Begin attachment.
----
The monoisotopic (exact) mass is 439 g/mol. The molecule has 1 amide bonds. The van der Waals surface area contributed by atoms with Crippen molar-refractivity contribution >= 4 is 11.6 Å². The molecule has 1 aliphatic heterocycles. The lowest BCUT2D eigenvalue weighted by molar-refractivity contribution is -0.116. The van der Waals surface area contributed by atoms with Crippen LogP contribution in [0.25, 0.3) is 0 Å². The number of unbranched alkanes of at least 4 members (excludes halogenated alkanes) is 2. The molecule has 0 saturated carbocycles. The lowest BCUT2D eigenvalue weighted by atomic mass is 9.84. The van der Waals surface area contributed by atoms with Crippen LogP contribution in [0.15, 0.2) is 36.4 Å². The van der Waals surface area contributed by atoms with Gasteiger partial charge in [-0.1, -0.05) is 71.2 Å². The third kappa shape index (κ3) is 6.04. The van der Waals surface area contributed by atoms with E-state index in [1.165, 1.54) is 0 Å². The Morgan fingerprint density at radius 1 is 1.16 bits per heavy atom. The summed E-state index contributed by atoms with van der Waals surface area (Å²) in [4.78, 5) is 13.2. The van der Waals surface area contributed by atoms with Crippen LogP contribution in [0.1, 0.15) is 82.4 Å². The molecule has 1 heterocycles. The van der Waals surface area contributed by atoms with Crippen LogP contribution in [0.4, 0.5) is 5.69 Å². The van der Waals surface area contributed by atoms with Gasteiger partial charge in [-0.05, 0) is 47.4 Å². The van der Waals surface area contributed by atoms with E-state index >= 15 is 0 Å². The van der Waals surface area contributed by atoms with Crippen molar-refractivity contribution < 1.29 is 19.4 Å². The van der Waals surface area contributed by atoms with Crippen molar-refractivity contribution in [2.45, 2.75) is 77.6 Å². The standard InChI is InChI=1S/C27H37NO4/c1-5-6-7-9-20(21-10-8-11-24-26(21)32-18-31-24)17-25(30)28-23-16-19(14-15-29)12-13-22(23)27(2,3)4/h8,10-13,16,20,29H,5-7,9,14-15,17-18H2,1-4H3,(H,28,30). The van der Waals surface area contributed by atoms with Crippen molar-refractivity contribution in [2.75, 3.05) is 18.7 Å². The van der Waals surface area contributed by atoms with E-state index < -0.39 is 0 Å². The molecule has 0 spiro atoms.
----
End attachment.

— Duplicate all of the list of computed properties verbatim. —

The monoisotopic (exact) mass is 439 g/mol. The molecule has 1 amide bonds. The van der Waals surface area contributed by atoms with Crippen molar-refractivity contribution >= 4 is 11.6 Å². The molecule has 1 aliphatic heterocycles. The lowest BCUT2D eigenvalue weighted by molar-refractivity contribution is -0.116. The van der Waals surface area contributed by atoms with Crippen LogP contribution in [0.25, 0.3) is 0 Å². The number of unbranched alkanes of at least 4 members (excludes halogenated alkanes) is 2. The molecule has 0 saturated carbocycles. The lowest BCUT2D eigenvalue weighted by atomic mass is 9.84. The van der Waals surface area contributed by atoms with Crippen LogP contribution in [0.15, 0.2) is 36.4 Å². The van der Waals surface area contributed by atoms with Gasteiger partial charge in [-0.1, -0.05) is 71.2 Å². The third kappa shape index (κ3) is 6.04. The van der Waals surface area contributed by atoms with E-state index in [1.165, 1.54) is 0 Å². The Morgan fingerprint density at radius 1 is 1.16 bits per heavy atom. The summed E-state index contributed by atoms with van der Waals surface area (Å²) in [4.78, 5) is 13.2. The van der Waals surface area contributed by atoms with Crippen LogP contribution in [0.1, 0.15) is 82.4 Å². The molecule has 1 heterocycles. The van der Waals surface area contributed by atoms with Crippen LogP contribution in [0.4, 0.5) is 5.69 Å². The van der Waals surface area contributed by atoms with Gasteiger partial charge in [-0.05, 0) is 47.4 Å². The van der Waals surface area contributed by atoms with E-state index >= 15 is 0 Å². The van der Waals surface area contributed by atoms with Crippen molar-refractivity contribution < 1.29 is 19.4 Å². The van der Waals surface area contributed by atoms with Crippen molar-refractivity contribution in [2.45, 2.75) is 77.6 Å². The standard InChI is InChI=1S/C27H37NO4/c1-5-6-7-9-20(21-10-8-11-24-26(21)32-18-31-24)17-25(30)28-23-16-19(14-15-29)12-13-22(23)27(2,3)4/h8,10-13,16,20,29H,5-7,9,14-15,17-18H2,1-4H3,(H,28,30). The van der Waals surface area contributed by atoms with Crippen molar-refractivity contribution in [2.75, 3.05) is 18.7 Å². The van der Waals surface area contributed by atoms with E-state index < -0.39 is 0 Å². The molecule has 0 spiro atoms.